The government’s first advance estimate of growth for 2020-21 has pegged the Indian economy to shrink by 7.7 per cent. This will make the ongoing fiscal the first official recession in 40 years and only the third, since Independence. While the Finance Ministry’s estimate is in sync with the Reserve Bank of India’s projection of a negative growth of 7.5 per cent, it is sharply less than the estimate by global institutions. The World Bank expects India’s GDP to shrink by 9.6 per cent, while the IMF has pegged the shrinkage at 10.3 per cent and credit rating agency Moody’s has estimated the fall at 10.6 per cent.
Despite this wide divergence, the Finance Ministry is optimistic about the speed of the recovery. “The movement of various high frequency indicators in recent months, points towards broad based nature of resurgence of economic activity. The relatively more manageable pandemic situation in the country as compared to advanced nations has further added momentum to the economic recovery,” it has stated.
The ministry has pointed to the support on the demand side, by an estimated increase in Government Consumption Expenditure by 5.8 per cent. Government spending on public administration was pushed by Covid relief work, as well as a sharp uptick in defence expenditure spurred by India’s border face-off with China. On the supply side, agriculture is estimated to register a positive growth of 3.4 per cent against 4.0 per cent as per the provisional estimate of 2019-20.
However, it would be too early to conclude that India is out of the woods on the growth front. It must be noted that the first advance estimates tend to be off the mark more often than not. They have accurately matched the final number only thrice in the past 13 years. Further, this year’s estimates are based on limited data, with data available for only the first two quarters, instead of the usual three quarters. With extensions given to businesses for filing returns due to the pandemic, corporate data is missing in large part. Using volatile, high-frequency indicators to extrapolate a recovery at this early stage is premature.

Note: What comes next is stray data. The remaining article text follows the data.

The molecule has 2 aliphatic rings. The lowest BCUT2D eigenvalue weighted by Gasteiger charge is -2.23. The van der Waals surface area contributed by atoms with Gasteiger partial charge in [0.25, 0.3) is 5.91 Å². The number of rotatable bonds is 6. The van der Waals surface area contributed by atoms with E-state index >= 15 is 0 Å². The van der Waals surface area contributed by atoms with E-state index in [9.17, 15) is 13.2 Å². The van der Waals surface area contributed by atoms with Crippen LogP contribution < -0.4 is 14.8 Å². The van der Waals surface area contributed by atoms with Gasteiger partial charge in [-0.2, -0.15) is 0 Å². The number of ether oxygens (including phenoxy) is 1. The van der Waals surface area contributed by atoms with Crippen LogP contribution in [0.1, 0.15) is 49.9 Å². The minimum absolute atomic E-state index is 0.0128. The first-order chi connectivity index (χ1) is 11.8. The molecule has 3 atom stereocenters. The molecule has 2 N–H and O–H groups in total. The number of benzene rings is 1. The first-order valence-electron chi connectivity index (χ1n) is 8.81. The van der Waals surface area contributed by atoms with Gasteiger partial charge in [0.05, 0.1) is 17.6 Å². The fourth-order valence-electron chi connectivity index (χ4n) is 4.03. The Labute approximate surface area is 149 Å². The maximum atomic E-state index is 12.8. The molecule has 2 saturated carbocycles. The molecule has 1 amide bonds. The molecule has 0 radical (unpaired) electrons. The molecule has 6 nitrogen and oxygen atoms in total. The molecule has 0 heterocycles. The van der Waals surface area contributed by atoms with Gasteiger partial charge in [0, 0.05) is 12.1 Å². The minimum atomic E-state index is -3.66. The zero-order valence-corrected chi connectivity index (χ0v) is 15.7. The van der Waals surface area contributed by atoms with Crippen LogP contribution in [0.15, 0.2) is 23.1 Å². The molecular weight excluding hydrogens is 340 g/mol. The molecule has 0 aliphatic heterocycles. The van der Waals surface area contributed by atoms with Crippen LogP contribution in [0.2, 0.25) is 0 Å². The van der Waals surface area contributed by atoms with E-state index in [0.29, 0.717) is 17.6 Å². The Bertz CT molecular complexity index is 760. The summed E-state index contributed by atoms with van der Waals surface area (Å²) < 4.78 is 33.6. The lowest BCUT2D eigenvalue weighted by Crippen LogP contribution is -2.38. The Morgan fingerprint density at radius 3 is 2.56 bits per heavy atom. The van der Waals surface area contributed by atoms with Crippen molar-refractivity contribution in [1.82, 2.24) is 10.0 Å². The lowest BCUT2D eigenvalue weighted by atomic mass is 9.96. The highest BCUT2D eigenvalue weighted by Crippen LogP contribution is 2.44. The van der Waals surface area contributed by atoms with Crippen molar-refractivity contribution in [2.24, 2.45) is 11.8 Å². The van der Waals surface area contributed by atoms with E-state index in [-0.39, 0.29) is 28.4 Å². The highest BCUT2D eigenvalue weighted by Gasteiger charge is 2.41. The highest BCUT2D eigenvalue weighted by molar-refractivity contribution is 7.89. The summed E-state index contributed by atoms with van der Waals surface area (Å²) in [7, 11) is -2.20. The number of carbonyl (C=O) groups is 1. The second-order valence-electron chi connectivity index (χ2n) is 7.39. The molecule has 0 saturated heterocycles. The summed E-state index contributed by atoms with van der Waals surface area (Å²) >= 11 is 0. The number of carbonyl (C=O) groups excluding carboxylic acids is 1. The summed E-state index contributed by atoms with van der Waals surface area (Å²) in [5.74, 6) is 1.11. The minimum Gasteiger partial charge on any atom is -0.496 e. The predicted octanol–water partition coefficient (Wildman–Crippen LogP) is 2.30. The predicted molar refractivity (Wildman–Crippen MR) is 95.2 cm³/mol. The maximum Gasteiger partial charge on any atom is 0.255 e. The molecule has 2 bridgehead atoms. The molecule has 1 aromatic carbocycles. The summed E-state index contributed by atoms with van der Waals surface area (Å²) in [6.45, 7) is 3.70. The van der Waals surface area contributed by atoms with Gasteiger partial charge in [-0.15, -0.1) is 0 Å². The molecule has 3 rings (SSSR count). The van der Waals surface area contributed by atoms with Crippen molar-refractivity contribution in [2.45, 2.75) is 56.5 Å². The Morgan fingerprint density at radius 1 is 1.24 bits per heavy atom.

More worryingly, it must be noted that the Budget for the ongoing financial year has already been rendered virtually irrelevant by the pandemic. The numbers presented on February 1, 2020, were based on assumptions about growth and inflation tax collections, which have all been rendered null and void by the catastrophic impact of the pandemic-induced lockdowns.
The Government needs to remember that key economic data drive strategy and decision-making in both the Government and private sectors and as such, should not be used for headline management. It would be nice if the Finance Ministry’s estimates turn out to be correct and India indeed manages a ‘V-shaped’ recovery; but it would be extremely risky to base one’s medium-term economic planning on an optimistic fill-in-the-blanks exercise.